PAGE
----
Tips for boosting salon referrals
21st Jul 2022
by Josie Jackson
Business consultant Phil Jackson, from Build Your Salon, offers these tips for promoting your business through salon referrals.
Recommend a friend doesn’t need to be ‘meh’. The problem with almost every salon referral programme is that they all look very similar, and usually fail to add much to your business. We get a few hundred flyers printed and ask our team to give them to customers in exchange for a few percent off their next service for each friend they send into the salon.
Usually the promotion is a bit dull, not very generous, hard to monitor and easy to forget. We might have a bit of initial interest but I’ll bet that your team members aren’t giving the flyers to every customer. They’ll give them to the ones they are friendliest with, if any at all. Then the flyers get moved around the salon from reception to the retail area and then back again, getting a little more faded and scruffier each time. An occasional refocus in a team meeting might generate a couple of referrals but ultimately the promotion is a bit of a non-starter. But it doesn’t have to be that way.
We can add a spark to salon referrals by making three big changes:
1. Make it a campaign, not an ongoing promotion. Make every August referral month. By shortening the timescale, we can keep excitement levels higher. It also allows us to target salon referrals to a quieter time within the salon; most of our customers are mums and as soon as the kids break for summer, our bookings decline. Even better, we review our prices every March and September. If we have price-sensitive customers we encourage them to recommend some friends in August to take the sting out of our increases in September.
2. Make the programme much more generous. You can afford to. That’s because you’re wasting less money. Let me explain. Imagine you want a brand-new customer. You decide to turn to Facebook ads and run some advertisements. Let’s say that it costs you £50 for a new customer. You’re OK with that because you know that each new customer spends £50 on their first visit. You’re not making a profit on that visit, but that’s acceptable, in marketing jargon that is called a self-liquidating offer. The reason it’s acceptable as you also know that, in your salon, one in three customers who come in as a new clients turn into regular customers. Even though you’re only breaking even in the short term, in the long run you are growing. Incidentally, that’s why some businesses who know their numbers really thoroughly are OK with ‘going negative’ (or making a loss on the first visit).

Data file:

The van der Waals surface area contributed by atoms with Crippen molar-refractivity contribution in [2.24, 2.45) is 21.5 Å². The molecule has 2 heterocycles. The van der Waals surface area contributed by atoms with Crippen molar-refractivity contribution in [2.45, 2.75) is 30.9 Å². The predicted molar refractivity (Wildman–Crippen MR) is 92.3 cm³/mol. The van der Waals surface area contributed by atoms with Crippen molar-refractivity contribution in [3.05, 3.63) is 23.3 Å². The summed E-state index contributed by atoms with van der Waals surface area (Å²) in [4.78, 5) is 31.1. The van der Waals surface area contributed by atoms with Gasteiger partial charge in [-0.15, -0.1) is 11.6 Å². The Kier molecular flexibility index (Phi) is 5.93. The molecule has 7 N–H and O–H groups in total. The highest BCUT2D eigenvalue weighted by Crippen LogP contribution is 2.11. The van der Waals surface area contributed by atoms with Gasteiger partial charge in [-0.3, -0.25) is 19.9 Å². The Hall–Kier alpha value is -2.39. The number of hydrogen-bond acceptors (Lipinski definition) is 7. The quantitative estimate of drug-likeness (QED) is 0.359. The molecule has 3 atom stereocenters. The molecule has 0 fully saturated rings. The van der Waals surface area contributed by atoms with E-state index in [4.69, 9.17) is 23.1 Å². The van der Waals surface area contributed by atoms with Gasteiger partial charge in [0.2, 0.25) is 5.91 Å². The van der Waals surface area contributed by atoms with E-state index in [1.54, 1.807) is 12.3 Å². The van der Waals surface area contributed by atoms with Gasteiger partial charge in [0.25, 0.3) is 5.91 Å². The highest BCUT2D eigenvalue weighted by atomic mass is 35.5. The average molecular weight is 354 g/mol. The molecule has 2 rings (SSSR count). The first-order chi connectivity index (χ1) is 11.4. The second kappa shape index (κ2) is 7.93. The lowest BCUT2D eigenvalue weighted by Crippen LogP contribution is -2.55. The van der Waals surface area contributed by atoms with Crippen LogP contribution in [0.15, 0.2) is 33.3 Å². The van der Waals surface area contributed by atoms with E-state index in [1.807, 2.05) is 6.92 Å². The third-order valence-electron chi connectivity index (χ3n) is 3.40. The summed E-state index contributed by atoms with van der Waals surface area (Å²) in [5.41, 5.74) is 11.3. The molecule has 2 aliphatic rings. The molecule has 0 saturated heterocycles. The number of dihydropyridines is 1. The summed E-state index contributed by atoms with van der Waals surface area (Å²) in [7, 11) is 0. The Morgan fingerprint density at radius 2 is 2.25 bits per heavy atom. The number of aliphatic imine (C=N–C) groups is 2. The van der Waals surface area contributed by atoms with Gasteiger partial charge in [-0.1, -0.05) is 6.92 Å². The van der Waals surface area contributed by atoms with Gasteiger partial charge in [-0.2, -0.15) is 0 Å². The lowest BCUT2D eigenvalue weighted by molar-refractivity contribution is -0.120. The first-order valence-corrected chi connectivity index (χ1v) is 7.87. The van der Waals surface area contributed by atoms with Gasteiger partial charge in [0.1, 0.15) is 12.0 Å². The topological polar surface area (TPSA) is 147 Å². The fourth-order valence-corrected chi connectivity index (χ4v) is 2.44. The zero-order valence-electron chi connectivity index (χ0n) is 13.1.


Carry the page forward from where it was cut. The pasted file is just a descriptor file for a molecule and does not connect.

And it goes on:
Salon referrals still have an upfront cost - it’s the discount you’re offering and the incentive you’re giving to the existing customer. But we can be generous due to retention rates for recommended customers being higher, usually much higher. That’s because your existing customer will only recommend new customers who they think would be a good fit, so there is much less of a wasted marketing effort. So, even though your cost to get a new client might be as high, or even higher, than placing an ad, your future profits should be much greater, too.
3. Take the entire programme away from your team. Run it by email instead. That way, instead of your team deciding which customer they want to speak to, your entire clientele gets to hear about the programme and its results, which can be much more impressive. Announce your promotion by email at the beginning of the month, remind them a week or two later in a shorter email, then a third time a few days before the end of the month with a, “your last chance to …” email. Or, if you’re convinced you need to be running referrals all year round, why not automate that email to go out after, say, a customer’s third visit? Your salon software should handle this with ease.
Salon referrals don't have to be ‘meh’ – in fact, in many of the salons I work with, it is the most profitable promotion of the year.
After more business advice for your salon? Check out our article on dealing with conflict in a work environment.